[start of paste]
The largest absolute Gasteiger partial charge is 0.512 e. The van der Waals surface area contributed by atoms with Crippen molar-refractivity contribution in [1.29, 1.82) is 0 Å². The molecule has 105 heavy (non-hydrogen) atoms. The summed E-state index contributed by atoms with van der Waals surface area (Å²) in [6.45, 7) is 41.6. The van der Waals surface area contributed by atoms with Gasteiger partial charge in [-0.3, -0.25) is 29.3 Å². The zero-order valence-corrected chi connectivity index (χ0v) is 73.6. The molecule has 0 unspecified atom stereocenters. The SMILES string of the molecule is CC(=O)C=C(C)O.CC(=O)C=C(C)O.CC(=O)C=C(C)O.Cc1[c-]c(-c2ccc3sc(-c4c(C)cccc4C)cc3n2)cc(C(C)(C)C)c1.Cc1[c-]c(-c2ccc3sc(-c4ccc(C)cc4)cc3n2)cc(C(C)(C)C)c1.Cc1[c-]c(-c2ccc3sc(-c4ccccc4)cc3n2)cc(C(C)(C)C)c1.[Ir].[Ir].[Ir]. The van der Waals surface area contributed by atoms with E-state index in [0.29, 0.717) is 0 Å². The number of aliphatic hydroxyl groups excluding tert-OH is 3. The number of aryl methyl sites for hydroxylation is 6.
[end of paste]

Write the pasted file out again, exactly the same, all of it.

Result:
The largest absolute Gasteiger partial charge is 0.512 e. The van der Waals surface area contributed by atoms with Crippen molar-refractivity contribution in [1.29, 1.82) is 0 Å². The molecule has 105 heavy (non-hydrogen) atoms. The summed E-state index contributed by atoms with van der Waals surface area (Å²) in [6.45, 7) is 41.6. The van der Waals surface area contributed by atoms with Gasteiger partial charge in [-0.3, -0.25) is 29.3 Å². The zero-order valence-corrected chi connectivity index (χ0v) is 73.6. The molecule has 0 unspecified atom stereocenters. The SMILES string of the molecule is CC(=O)C=C(C)O.CC(=O)C=C(C)O.CC(=O)C=C(C)O.Cc1[c-]c(-c2ccc3sc(-c4c(C)cccc4C)cc3n2)cc(C(C)(C)C)c1.Cc1[c-]c(-c2ccc3sc(-c4ccc(C)cc4)cc3n2)cc(C(C)(C)C)c1.Cc1[c-]c(-c2ccc3sc(-c4ccccc4)cc3n2)cc(C(C)(C)C)c1.[Ir].[Ir].[Ir]. The van der Waals surface area contributed by atoms with E-state index in [0.29, 0.717) is 0 Å². The number of aliphatic hydroxyl groups excluding tert-OH is 3. The number of aryl methyl sites for hydroxylation is 6.